Re:Yeah (2)

Obfuscant (592200) | about 2 years ago | (#40559925)

One needs to separate "marriage" as a private/religious institution from government reward of the same.

One should, but it never seems to happen. Those who want gay marriage don't seem to want to settle for a legal status that doesn't include the term "marriage". Civil unions aren't good enough. Fixing bad civil union laws isn't good enough, even though they're trying to fix what they consider to be bad marriage laws, so they're trying to get laws changed either way.

The only legitimate interest, IMO, for government giving special privileges to those who marry (tax benefits, primarily) are related to preventing offspring from becoming wards of the state, something which doesn't apply to homosexual couples.

Can you explain why the foibles and pitfalls that can happen to heterosexual marriages that would cause the children involved to become wards of the state are not applicable to homosexual marriage partners? Is there something that protects them from becoming homeless/unemployed and going on the dole, or divorce, or dual fatality car crashes that take out both parents?

Re:Yeah (2, Insightful)

MrEricSir (398214) | about 2 years ago | (#40559753)

Ah yes, the ol' "leave it to the states" argument.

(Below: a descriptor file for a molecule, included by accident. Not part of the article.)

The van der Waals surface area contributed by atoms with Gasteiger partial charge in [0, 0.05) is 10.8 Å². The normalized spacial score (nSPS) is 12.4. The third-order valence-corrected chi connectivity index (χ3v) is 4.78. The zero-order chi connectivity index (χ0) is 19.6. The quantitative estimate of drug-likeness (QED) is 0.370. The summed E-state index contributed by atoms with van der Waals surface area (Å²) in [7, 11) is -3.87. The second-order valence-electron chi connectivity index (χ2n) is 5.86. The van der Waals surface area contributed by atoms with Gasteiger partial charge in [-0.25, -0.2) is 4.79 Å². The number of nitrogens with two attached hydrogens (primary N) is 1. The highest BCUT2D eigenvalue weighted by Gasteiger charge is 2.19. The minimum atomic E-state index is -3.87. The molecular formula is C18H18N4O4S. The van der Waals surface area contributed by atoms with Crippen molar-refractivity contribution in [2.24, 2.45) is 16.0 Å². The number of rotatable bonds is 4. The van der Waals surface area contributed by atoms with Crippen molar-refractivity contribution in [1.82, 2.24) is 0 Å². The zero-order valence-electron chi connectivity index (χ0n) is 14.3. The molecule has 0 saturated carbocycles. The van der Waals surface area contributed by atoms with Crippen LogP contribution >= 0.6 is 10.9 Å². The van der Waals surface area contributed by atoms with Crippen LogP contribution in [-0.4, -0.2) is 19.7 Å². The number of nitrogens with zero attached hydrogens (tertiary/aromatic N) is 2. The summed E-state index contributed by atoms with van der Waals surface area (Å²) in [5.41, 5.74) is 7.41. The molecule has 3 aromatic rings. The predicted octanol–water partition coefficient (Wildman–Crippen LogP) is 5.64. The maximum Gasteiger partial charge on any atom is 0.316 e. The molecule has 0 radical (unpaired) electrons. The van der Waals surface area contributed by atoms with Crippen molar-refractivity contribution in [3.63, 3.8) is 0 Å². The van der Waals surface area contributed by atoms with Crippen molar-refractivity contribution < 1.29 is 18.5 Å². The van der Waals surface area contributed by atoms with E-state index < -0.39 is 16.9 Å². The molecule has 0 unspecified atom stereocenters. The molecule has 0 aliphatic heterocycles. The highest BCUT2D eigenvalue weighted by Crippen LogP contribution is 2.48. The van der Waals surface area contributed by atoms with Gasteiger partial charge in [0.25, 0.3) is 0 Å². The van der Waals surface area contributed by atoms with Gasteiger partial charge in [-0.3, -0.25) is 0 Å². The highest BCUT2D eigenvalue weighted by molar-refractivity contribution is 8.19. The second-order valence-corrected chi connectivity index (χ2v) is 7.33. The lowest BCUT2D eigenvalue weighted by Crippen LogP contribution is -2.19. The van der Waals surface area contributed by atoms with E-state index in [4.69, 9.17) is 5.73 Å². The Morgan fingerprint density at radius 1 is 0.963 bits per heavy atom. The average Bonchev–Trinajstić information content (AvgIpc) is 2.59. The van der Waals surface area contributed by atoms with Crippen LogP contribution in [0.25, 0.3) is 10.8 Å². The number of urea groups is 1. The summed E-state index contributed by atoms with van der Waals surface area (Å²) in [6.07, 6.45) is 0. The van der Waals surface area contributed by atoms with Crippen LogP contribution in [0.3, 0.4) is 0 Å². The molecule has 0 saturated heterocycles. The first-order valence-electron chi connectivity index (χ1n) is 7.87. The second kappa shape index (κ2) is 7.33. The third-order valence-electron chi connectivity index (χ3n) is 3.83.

Which, if you took and passed any American history class, should be raising some red flags. This is the same tactic that the pro-slavery people used, the anti-civil rights people, etc. etc.

"State's rights" in practice is almost always a way to hide one's immoral motives. Certainly it's the same when it come to gay rights; the definition of marriage comes into play in federal law, so it simply can't be a matter of leaving it to the states. To even suggest such a thing is disingenuous at best, a bold-faced lie at worst.

Re:Yeah (0)

msauve (701917) | about 2 years ago | (#40559887)

"'State's rights' in practice is almost always a way to hide one's immoral motives."

That claim is only a small step away from Godwin.

Re:Yeah (1)

meglon (1001833) | about 2 years ago | (#40559927)

....but he's consistent in sticking to his beliefs that people (and states) should have the right to decide for themselves.

Exactly. He wants to do away with the federal government interfering, and allow the states to oppress anyone they want to without that pesky Bill of Rights getting in the way.

Re:Yeah (0)

Anonymous Coward | about 2 years ago | (#40559605)

Actually if you watch his debates from earlier this year his response is it's none of the federal governments business, and that if states want to pass laws one way or the other that is up to them.

Full Disclosure: I'm an aussie who just watched a debate to see what the fuss was about and didn't see any crazy from RP at the time. Sample size was 2 debates, may have missed significant crazy.